cannot be made definitively before death (7,8). Distinction between different parkinsonism variants is difficult, especially during the early stages of disease. Even in a clinical setting where patients are repeatedly evaluated by experts, accurate clinical diagnosis may not be possible as the telltale features that distinguish other variants from PD may evolve late or never (8-10). Classification into possible, probable, and definite PD has limited value in epidemiological studies that are primarily aimed at measuring the magnitude of the disorder in the population. Response to levodopa, though valuable, does not always distinguish between different variants of parkin-sonism (12).
The classification of parkinsonism has been evolving with time. Following the first description in 1817 by James Parkinson (13) and the discovery of the substantia nigra neuronal loss and Lewy body inclusions, parkinsonism was regarded as a single clinicopathological entity. This concept changed in the 1920s and 1930s after von Economo encephalitis from which an estimated 60% of the patients developed postencephalitic parkinsonism (14). At one time, these patients constituted a large proportion of the parkinsonism cases in the general population, but no new posten-cephalitic parkinsonism cases have been reported since the mid-1950s. Arteriosclerosis was once reported as a common cause of parkinsonism (15,16), but this diagnosis is now rare (17,18). This change in diagnostic classification reflects changes in autopsy studies and the determination of underlying pathology rather than a dramatic decline in arteriosclerosis in the general population.
Neuroleptic induced parkinsonism was first recognized in the late 1950s and is now a common parkinsonism variant ranging between 7% (17) and 20% of all cases (18,19). Drug-induced parkinsonism is now second only to PD and is more common in women than men (18).
Large clinicopathological studies of Shy-Drager syndrome (SDS) (20), striaton-igral degeneration (SND) (21), and progressive supranuclear palsy (PSP) (22) were first reported in the 1960s. The current classification includes SND, SDS, and olivopontocerebellar atrophy under the common heading of multiple system atrophy (MSA). Prominent dysautonomia in SDS and akinetic rigid parkinsonian features in SND were not fully recognized until 1960 and 1964, respectively, and in all likelihood, such cases prior to that were classified as postencephalitic or atypical parkinsonism, as they occurred at a relatively young age and had widespread nervous system involvement.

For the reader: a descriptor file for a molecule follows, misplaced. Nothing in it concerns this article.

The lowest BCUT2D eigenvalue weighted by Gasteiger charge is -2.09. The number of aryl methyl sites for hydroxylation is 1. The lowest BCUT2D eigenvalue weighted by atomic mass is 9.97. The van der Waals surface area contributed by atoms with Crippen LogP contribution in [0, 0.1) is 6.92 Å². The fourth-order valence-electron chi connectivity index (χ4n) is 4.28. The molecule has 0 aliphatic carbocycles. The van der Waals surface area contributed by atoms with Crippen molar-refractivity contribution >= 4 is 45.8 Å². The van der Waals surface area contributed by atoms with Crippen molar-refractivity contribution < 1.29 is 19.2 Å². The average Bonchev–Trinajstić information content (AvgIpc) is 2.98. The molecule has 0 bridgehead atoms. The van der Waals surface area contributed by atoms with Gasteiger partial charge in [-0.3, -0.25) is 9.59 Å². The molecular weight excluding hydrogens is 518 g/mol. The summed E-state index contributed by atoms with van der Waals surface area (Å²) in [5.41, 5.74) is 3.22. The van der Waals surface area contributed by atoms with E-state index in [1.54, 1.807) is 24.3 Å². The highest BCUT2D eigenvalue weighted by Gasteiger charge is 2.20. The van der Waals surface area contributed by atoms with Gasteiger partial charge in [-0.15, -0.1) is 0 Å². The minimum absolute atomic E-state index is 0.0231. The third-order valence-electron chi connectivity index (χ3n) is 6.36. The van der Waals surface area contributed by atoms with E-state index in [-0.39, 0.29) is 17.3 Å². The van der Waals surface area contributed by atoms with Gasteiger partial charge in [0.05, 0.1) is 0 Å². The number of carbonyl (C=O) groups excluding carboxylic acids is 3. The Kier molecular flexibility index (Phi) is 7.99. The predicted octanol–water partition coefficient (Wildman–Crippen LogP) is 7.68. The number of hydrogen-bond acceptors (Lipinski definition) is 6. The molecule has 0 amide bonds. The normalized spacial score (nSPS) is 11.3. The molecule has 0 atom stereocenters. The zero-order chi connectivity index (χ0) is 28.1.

In spite of the improved understanding of these uncommon parkinsonism variants, the diagnosis is not always possible clinically. Autopsy series may be biased as the families of those suffering from the unusual variants may have heightened interest in finding out the nature of the disease and therefore consent to autopsy. The accurate frequency of these variants in the general population is, therefore, not possible to determine. In one epidemiological study, 2.5% of all parkinsonian patients were classified as MSA and 4.3% as PSP (18). A previous study from the same community reported a diagnosis of PSP in 1.4% and MSA in 2.1% of parkinsonian cases (17). Thus MSA and PSP each represent less than 5% of the contemporary parkinsonian cases in North America.
The most common parkinsonism in epidemiological studies is idiopathic PD. The proportion of those with PD, however, varies widely in different studies from 42% (18) to 85% (17). Preponderance of PD is also noted in autopsy studies of unselected parkinsonian cases (12,23,24).
The clinical and pathological classification of different parkinsonism variants continues to evolve. Classification into different variants is valuable, but it should be recognized that this only provides approximate estimates. Autopsy studies to confirm the diagnosis are not possible in epidemiological surveys; therefore, for descriptive epidemiological studies, all parkinsonian variants should be considered. Further classification may then be made based on the best clinical evidence.
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